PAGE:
This is almost a word for word copy of another diet pill I’ve reviewed: Zyatonix.
While these weight loss ingredients are effective, I’m a little surprised to see them in MangoZyte.
Acacia Rigidula – stimulates beta receptors to increase metabolism
MethylSynephrine – stimulates the central nervous system to increase energy levels
Phenylethylamine – creates a sensation of euphoria
Cassis Nomame – inhibits dietary fat digestion
Theobromine – increases energy levels without acting extensively on the nervous system
Yohimbe – acts as an aphrodisiac, improving mood and energy
EGCG – eliminates free radicals and toxins
Since this ingredient profile is copied from another product, I can’t help but question, are they even in the formula? Was this an oversight on the manufacturers’ part? Or are these ingredients really in MangoZyte?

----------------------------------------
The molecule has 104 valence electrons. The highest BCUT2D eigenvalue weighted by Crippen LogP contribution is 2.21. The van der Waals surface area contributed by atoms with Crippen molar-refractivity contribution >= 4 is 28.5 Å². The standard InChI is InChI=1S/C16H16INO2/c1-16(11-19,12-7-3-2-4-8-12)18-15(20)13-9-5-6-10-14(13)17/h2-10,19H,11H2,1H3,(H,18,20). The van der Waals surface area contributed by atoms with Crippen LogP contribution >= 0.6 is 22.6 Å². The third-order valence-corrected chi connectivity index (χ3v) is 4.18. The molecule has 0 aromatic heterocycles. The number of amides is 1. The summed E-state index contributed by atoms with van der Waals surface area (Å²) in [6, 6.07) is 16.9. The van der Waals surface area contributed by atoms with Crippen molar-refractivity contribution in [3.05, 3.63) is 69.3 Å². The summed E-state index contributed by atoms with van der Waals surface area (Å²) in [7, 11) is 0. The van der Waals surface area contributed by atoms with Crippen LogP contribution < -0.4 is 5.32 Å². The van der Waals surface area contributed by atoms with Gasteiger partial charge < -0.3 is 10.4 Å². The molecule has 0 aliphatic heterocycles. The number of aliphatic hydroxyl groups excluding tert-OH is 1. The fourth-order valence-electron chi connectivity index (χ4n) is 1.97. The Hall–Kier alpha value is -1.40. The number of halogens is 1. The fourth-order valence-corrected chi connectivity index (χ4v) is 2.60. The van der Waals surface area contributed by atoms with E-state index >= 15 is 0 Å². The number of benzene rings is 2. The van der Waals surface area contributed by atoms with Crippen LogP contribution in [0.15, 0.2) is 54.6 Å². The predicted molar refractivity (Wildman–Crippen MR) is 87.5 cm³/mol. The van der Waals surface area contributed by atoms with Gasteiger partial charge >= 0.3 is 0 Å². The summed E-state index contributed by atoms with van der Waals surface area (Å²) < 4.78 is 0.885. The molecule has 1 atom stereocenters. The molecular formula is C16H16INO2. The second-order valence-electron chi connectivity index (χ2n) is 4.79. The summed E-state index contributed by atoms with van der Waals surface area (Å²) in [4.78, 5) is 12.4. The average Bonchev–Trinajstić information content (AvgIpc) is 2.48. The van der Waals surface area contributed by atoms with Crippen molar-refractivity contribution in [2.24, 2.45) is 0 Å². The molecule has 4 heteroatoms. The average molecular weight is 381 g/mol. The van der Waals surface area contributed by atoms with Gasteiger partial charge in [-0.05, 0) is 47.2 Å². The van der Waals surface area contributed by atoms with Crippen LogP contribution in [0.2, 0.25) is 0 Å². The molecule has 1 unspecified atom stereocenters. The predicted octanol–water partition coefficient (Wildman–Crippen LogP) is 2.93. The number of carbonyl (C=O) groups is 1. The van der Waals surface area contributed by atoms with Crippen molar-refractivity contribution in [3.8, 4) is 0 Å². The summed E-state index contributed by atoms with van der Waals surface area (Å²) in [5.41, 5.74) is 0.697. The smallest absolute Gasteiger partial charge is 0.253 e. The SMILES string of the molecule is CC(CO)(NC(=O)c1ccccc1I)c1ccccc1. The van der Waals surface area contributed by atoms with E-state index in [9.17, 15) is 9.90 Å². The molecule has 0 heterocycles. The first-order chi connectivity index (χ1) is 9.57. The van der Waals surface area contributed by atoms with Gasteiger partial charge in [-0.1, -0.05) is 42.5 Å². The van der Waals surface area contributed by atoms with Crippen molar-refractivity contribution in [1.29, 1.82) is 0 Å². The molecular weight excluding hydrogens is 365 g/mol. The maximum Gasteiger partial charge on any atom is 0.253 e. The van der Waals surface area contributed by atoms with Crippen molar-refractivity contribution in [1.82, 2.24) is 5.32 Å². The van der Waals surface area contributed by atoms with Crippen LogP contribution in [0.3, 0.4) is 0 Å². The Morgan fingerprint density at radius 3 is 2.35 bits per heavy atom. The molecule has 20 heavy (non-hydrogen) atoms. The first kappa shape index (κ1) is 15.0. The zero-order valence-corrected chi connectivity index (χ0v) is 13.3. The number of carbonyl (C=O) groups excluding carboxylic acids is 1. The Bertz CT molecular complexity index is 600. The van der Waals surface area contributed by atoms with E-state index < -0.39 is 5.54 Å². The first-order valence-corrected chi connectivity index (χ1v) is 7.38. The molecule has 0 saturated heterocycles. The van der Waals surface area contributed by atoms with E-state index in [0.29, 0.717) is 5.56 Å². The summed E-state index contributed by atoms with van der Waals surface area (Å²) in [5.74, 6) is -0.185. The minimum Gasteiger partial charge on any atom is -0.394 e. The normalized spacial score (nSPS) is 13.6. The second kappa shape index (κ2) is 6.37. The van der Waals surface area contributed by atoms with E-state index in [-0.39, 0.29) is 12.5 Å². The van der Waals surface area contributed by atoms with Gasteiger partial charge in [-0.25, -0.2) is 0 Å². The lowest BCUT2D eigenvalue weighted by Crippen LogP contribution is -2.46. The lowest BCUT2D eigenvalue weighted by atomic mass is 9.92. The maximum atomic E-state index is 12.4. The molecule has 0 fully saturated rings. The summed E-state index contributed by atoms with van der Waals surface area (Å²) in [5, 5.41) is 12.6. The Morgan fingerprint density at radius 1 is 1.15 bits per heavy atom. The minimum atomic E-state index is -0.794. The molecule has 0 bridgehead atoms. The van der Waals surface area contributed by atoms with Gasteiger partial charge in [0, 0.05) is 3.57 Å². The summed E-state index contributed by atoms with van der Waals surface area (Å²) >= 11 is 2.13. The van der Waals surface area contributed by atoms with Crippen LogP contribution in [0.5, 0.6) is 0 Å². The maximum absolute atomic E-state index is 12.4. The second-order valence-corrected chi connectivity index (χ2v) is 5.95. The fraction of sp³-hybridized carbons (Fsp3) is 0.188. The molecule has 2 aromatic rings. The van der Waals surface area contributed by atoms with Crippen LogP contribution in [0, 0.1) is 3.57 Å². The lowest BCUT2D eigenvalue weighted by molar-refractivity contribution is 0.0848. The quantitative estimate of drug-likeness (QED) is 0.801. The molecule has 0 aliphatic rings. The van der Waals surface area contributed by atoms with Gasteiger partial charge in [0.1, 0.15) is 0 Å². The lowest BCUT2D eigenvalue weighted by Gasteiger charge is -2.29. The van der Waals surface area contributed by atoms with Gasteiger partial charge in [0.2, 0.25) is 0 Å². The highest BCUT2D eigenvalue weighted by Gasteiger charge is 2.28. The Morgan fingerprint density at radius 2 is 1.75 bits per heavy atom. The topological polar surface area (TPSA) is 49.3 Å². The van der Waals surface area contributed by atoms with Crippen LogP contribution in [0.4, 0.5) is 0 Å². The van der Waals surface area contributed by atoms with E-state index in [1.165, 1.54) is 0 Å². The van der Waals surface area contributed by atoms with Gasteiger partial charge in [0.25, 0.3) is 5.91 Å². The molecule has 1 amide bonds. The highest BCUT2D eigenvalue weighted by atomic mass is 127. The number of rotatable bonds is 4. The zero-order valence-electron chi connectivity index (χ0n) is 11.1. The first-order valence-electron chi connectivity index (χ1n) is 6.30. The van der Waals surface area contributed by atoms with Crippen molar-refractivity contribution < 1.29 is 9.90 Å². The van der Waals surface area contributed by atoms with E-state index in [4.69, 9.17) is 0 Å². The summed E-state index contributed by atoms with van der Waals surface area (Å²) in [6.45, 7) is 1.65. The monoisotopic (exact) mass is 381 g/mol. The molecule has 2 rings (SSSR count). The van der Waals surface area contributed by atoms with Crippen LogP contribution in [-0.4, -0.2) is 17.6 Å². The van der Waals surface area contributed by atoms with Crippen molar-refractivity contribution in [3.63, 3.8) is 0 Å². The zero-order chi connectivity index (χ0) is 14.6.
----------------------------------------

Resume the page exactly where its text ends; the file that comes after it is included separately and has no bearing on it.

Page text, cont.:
Naturally, I decided to contact customer support. Here’s what Sarah Connelly said: “The product only contains African mango (Irvingia Gabonensis). No other ingredients.”
While I’m happy to hear that MangoZyte does not contain the listed stimulating ingredients, the fact remains that the FAQ page is copied and incorrect.
If one page is inaccurate, is the rest of the website inaccurate as well? It certainly casts a shadow of doubt on MangoZyte’s credibility.
Should You Be Worried About Side Effects?
Assuming MangoZyte utilizes a clinically proven African Mango concentration, potential side effects would be mild: headaches and flatulence.
However, African mango extracts vary between companies, and it’s difficult to determine whether or not MangoZyte’s ingredient concentrations will be both safe and effective.
When choosing an African mango supplement, experts at WebMD suggest you look for pure IG extracts with the USP (United States Pharmacopeia) seal to ensure product quality. Since MangoZyte is produced in London, it does not have this seal.